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Hydration and Hospitality
The Salvation Army will offer cold water and a listening ear at the Pan Am Games
BY KEN RAMSTEAD, EDITOR, FAITH & FRIENDS AND FOI & VIE
ore than 10,000 athletes and officials, as well as 17,000 volunteers, will descend on the Greater Toronto Area (GTA) for the 2015 Pan American Games, from July 10-26. Hundreds of thousands of visitors from across the country and around the world will throng to sports venues to wait in line for hours—tired, thirsty and impatient. Sound familiar? It certainly does to Major Gordon Armstrong. Now the corps officer in Brampton, Ont., he was serving in Vancouver in 2010, where he oversaw The Salvation Army’s operational outreach efforts in partnership with More Than Gold. This network of Christian organizations, including The Salvation Army, provided outreach at the Winter Olympics. A lot of that outreach had to do with hot chocolate. Salvation Army volunteers handed it out to people standing in line waiting for their daily transportation or to take shuttle buses to events. “This was wintertime, keep in mind, and that took some of the edge—and the cold—off the wait,” says Major Armstrong. “People couldn’t believe that we were giving this out for free, and when we told them why, it made them understand what The Salvation Army was there for: helping people. Connections were made and people came to God at the Olympics precisely because we were there.” Volunteers Wanted Major Armstrong has been tasked to reprise his role for the Pan Am Games. But instead of hot chocolate, Army volunteers will hand out cups of water to people in line—thousands of cups of it. “Summertime in Toronto is hot and muggy, and pedestrians, drivers and commuters alike already feel everything is maxed out when it comes to traffic, subways, buses and trains,” says Major Armstrong. “Add another few hundred thousand people to the mix and you have a real recipe for frustration.” As in Vancouver, The Salvation Army hopes it can hand out cups of water to the thirsty, and perhaps offer a compassionate word or two to those who request it. “Besides the water we’ll be giving out for free, we will set up refreshment stands, offer face-painting for the kids and provide big-screen TV viewings for people who can’t make it to the events. And, as in Vancouver, volunteers will hand out a special issue of Faith & Friends, this one themed to the Games. “We want to specialize in the two Hs: hydration and hospitality!” Major Armstrong smiles. To do all that, however, volunteers are needed. Stepping Up Major Armstrong is hoping for 800-1,200 volunteers from around the territory and notes that this is not restricted to Salvationists. “Volunteering is open to anybody regardless of denomina-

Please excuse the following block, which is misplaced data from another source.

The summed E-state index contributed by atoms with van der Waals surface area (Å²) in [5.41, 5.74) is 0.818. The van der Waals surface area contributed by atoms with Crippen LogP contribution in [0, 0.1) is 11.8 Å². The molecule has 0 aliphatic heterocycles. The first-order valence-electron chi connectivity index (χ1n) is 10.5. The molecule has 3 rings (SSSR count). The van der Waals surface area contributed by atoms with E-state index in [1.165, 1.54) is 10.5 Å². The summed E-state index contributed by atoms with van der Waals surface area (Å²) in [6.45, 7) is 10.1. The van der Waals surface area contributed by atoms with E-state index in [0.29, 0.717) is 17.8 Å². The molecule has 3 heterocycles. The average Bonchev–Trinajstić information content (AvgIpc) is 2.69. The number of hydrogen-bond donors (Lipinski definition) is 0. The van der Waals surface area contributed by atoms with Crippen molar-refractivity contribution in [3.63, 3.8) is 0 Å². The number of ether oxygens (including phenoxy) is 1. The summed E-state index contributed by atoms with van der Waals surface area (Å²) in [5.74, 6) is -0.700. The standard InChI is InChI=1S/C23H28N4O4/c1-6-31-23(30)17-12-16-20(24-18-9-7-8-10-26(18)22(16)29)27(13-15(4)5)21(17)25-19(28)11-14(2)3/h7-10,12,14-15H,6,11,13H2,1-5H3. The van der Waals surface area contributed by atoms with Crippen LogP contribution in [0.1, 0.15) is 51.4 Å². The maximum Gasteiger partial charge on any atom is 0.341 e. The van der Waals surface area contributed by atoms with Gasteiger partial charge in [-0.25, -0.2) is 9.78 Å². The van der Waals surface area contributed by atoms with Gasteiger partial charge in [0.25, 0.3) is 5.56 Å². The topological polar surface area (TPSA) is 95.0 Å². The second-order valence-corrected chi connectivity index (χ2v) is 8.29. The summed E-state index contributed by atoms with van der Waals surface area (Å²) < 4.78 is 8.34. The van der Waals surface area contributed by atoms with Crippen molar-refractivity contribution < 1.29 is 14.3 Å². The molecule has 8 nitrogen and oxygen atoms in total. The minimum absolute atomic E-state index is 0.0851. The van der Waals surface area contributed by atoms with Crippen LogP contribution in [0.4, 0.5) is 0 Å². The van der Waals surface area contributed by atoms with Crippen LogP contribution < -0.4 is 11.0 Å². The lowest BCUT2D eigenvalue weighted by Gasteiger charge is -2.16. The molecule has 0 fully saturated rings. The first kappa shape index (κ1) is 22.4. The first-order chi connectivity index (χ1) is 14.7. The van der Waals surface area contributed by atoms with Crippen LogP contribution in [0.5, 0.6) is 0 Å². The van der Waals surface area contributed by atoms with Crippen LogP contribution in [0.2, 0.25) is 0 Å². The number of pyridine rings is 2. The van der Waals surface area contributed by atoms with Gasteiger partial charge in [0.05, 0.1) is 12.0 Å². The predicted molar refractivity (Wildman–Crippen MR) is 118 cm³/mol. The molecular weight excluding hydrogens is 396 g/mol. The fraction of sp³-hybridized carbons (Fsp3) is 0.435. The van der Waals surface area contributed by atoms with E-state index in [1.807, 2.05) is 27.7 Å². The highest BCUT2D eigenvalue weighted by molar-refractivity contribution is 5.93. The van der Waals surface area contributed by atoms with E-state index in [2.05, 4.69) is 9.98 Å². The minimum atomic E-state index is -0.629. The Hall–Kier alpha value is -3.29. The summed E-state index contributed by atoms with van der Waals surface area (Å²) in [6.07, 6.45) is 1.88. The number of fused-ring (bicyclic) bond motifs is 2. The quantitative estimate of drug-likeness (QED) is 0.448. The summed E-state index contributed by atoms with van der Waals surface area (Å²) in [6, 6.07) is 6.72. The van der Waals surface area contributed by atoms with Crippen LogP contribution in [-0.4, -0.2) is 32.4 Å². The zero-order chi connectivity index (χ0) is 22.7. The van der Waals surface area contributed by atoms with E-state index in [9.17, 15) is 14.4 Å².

Volunteers in Penticton, B.C., during the 2010 Olympic torch relay
tion—or lack thereof.” While volunteers are undoubtedly important, Major Armstrong believes that Salvation Army corps can also do their share. “We’re hoping that Salvation Army churches can provide accommodations for Army volunteers, whether they be from Bermuda or Halifax or Edmonton. If each corps can provide some sleeping and shower accommodations for even a few volunteers, as well as perhaps breakfast and a bag lunch before they head off to the game sites, that would be huge. That way, we can keep our people on site a little longer.” The sooner the volunteers come forward, the better, as the volunteers have to be trained for the tasks they will undertake. Likewise, Salvation Army churches also need to indicate their availability soon, so accommodations can be assigned. All for God “It cost four cents to give out a cup of hot chocolate in Vancouver,” says Major Armstrong. “It’ll cost us less than that to give out a cup of water, but there is a cost to all this nevertheless.” Why is the Army doing this for free? “It is an opportunity for us to witness,” he replies. “Scripture tells us that if we do a kind deed or if we give a cup of cold water in Christ’s name, then we’re doing a service for him. I can’t think of anything I would rather do!” Interested volunteers can contact Major Gordon Armstrong at gordon_ firstname.lastname@example.org. Salvationist • July 2014 • 23
Engaging the Gay Debate New book asks, Can someone be both gay and Christian? REVIEW BY CAPTAIN MARK BRAYE